Mind Games: Why punish players for being natural?

2014-02-24 10:00

Never mind it was the first game of the season and never mind Durban’s high summer humidity made the ball as slippery as a cake of wet soap last weekend, there was plenty of criticism of the Bulls’ shaky start to their Super Rugby campaign.

Unsurprisingly, most of it was heaped on scrum half Francois Hougaard, around whom the Bulls’ famous kicking game was meant to revolve.

A line in the Bulls’ media guide says that “it’s a given that if Hougaard fires, the Bulls also fire”. The slightly awkward syntax is apt because, yet again, we saw Hougaard battling to adapt to a style of play that does not suit him.

A natural left-footer, always uncomfortable for a scrummie, he has often struggled in the role in which he has been cast – to be the next Fourie du Preez.

Harking back to the days of Heyneke Meyer and subsequent Super Rugby successes, employing the same tactics under Frans Ludeke, the Bulls believe their “process” works even though Hougaard, who as a newcomer was Du Preez’s heir apparent, and Jano Vermaak, now in France, were never quite able to play it.

Ironically, their newest scrum half acquisition, former Cheetah Piet van Zyl, is also not from the kicking school. Sadly, the tendency is to blame the player and not the system.

Hougaard is a fine rugby player with a unique set of skills – so versatile that he was able to slot in on the wing with great success when the Bulls and the Springboks needed him, but the dilemma he now faces to fit in or ship out is all too familiar in South African rugby.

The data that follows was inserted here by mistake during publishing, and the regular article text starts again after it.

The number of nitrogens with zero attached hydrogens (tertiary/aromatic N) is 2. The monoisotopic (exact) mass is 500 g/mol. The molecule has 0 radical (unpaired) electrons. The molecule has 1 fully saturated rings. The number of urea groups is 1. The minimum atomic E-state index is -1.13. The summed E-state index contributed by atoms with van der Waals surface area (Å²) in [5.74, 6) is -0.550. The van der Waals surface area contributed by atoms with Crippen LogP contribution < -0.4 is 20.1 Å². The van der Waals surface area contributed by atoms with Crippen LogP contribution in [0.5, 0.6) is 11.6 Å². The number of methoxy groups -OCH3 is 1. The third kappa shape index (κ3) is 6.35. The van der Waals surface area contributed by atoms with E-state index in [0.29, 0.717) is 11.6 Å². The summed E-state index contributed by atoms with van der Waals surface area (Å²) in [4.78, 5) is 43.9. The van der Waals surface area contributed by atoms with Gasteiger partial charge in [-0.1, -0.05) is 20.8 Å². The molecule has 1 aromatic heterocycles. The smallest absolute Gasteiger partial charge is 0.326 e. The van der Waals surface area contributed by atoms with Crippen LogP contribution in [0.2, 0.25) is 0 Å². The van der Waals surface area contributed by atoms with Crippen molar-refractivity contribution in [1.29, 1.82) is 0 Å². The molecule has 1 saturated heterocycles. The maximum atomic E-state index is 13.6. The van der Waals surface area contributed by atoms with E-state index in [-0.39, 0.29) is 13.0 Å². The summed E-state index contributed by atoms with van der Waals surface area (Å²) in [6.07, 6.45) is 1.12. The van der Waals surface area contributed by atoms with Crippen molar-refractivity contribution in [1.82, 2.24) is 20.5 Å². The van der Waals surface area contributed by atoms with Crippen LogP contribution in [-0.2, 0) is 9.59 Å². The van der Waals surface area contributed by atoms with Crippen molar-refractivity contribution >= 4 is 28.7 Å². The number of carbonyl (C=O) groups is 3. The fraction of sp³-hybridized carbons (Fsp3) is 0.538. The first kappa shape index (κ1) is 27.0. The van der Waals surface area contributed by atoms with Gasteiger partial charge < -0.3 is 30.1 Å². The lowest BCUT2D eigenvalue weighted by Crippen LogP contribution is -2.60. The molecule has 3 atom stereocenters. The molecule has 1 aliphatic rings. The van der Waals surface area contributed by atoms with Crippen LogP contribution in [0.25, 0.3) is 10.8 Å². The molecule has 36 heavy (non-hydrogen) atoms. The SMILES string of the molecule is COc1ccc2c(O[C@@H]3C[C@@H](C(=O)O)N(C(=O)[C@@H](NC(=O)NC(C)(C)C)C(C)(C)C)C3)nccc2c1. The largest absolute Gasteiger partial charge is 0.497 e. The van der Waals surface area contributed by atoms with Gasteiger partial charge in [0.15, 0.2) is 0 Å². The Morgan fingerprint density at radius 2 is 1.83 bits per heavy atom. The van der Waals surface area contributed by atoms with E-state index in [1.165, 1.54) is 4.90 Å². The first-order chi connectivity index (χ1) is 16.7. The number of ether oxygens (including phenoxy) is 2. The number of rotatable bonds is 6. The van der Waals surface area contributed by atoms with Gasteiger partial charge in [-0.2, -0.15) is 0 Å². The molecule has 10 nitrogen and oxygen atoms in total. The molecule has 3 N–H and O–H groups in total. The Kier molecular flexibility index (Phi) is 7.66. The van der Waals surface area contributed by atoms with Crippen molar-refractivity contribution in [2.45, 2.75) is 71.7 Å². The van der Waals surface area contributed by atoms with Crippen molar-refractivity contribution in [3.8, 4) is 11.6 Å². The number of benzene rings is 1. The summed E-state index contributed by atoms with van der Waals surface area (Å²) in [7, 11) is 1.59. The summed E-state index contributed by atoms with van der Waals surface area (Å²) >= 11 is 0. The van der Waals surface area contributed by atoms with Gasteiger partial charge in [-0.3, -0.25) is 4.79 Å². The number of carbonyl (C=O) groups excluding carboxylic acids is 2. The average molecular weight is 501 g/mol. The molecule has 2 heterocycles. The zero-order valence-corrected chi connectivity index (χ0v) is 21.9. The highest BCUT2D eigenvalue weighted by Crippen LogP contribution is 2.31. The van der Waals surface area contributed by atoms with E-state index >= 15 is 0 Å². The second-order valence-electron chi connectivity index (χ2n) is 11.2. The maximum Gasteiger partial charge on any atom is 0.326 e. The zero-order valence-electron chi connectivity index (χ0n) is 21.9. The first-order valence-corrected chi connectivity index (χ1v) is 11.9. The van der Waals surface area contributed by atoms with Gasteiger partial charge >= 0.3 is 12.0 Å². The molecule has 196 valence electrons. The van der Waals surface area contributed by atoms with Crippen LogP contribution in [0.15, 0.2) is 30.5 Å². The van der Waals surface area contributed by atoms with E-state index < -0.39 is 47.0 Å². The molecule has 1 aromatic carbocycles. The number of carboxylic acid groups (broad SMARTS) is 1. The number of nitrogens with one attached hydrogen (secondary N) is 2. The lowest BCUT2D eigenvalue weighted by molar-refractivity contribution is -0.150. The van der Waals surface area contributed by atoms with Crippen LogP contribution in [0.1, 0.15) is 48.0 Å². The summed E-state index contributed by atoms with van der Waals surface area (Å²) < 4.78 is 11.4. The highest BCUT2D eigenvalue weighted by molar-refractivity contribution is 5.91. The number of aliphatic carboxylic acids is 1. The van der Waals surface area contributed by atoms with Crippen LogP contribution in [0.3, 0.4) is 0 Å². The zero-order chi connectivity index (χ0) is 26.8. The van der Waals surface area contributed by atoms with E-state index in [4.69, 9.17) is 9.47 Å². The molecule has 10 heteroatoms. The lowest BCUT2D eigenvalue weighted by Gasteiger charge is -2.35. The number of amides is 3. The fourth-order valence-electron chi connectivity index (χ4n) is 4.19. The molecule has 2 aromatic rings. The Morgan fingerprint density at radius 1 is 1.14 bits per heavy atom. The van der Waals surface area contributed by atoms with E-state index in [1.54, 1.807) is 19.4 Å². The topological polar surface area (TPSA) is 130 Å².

There obviously have to be protocols but too often, instead of adapting a playing style to the strengths of the players available, gifted individuals are forced into straitjackets.

The great Wallaby David Campese – unpredictable, unorthodox and sometimes outrageous – would probably never have been picked had he played in South Africa and too often we see local mavericks forced to change or being scorned because of the things that make them stand out.

South African teams tend to play a predictable pattern with certain game situations leading to easily anticipated sequences. Too often, the objective is to break these set plays through high kicks and pressure on isolated individuals rather than by original and surprise manoeuvres.

In the last few seasons, for instance, the Stormers’ shallow and rushing defence was identified but not exploited until the Sharks, via Patrick Lambie and Charl McLeod, caused them to spring leaks in the Currie Cup final by kicking shorter and forcing their back three to have to rush up to the ball rather than gathering and attacking in space from deep.

It was a simple adaptation, the product of good analysis, which paid off.

Willie le Roux’s introduction into the Springbok side probably went against the grain for Meyer but the fullback’s instinctive liking for attack brought about a change that resulted in the Boks being able to score four tries against the All Blacks at Ellis Park.

Apart from Hougaard, the Bulls have other potentially devastating backs in Jan Serfontein, JJ Engelbrecht, Bjorn Basson, Jurgen Visser, Akona Ndungane and Handré Pollard, but they need to be playing a game

that brings their best qualities to the fore.

Jake White says mental agility is something he learnt from the Aussies, who have won two World Cups with less than a quarter of South Africa’s resources, during his stint in Brisbane with the Brumbies.

There’s a lesson in that for all South African teams: we need more brain and less brawn.

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